Many of you sent advice on how to cope with beavers, and I thank you. Several
of you have asked about the environmentally correct stacked tribanders, and a
summary follows hereinbelow.
The key to getting stacked tribanders in a tree was Alec Hansen. Alec lives
upriver and is a semi-retired high climber.
High climbers make their living in a remarkable way--clambering up fir and
pine trees (many of which are 200 feet tall) and cutting off the tops. From
Alec's point of view, my trees (which are only 150 feet tall) were pipsqeaks.
First, Alec cut off the dead limbs of the Antenna Tree up to a height of 100
feet. Then, he mounted two metal brackets to the trunk, one at 50 ft and one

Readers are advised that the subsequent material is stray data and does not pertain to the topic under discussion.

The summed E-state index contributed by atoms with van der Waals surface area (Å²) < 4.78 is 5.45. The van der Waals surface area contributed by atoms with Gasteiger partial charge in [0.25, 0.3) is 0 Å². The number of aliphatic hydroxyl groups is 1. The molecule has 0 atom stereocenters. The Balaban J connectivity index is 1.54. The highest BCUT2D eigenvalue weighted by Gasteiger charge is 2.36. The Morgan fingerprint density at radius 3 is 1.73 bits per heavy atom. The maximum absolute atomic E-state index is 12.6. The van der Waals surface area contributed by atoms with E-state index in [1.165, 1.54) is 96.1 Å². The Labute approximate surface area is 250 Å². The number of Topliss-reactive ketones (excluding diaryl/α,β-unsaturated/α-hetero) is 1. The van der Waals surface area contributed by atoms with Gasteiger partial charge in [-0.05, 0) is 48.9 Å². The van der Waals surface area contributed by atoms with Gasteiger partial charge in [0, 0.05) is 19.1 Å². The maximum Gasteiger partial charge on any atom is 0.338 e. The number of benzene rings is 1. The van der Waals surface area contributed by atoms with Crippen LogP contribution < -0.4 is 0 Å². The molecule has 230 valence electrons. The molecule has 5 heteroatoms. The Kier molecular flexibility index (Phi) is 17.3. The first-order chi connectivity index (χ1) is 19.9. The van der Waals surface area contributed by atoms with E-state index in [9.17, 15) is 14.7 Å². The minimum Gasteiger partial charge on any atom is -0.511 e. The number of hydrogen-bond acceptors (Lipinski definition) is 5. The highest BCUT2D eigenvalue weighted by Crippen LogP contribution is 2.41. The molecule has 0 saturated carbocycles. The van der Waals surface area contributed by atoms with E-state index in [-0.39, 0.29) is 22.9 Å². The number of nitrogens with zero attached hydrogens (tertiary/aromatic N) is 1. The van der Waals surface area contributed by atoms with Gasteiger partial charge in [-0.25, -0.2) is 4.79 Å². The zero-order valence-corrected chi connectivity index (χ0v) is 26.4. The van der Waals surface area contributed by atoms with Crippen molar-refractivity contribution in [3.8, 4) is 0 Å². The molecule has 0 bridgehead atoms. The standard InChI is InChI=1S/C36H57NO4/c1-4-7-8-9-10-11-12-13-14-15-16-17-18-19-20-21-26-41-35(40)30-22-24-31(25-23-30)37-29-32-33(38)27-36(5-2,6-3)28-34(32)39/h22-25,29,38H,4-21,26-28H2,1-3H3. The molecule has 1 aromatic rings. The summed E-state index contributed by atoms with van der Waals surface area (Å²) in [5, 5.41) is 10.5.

at 80 ft. Next, he simply hauled C-3 tribanders up to the brackets and bolted
them into place (one of the reasons I chose C-3s is that they're light). All
along, I stayed on the ground, pulled on ropes, and issued expert commentary.
I aimed the antennas to the east, which, when you live in Oregon, is where
most the people are. I decided not to rotate them, because the south and
north are blocked by the steep walls of the McKenzie River canyon.
The reason why the Antenna Tree is environmentally correct is that it's
surrounded by a community of similar trees. It started out looking like dense
forest and it still does.
To the best of my knowledge, no visitor to my house has ever noticed the
Antenna Tree. One day I took the UPS man (who has been here many times and
has never noticed any of my QRP follies) on a little walk, to a place in the
forest where you could look up directly at the elements of the stacked
His eyes bugged out.
Russ Carpenter, AA7QU, McKenzie River, Oregon
Search QRP-L Archives
QRP-L Archive |
[ 1993 | 1994 | 1995 | 1996 | 1997 | 1998 | 1999 | 2000 ]
This archive was generated by hypermail 2b29 on Fri Jun 02 2000 - 11:29:52 EDT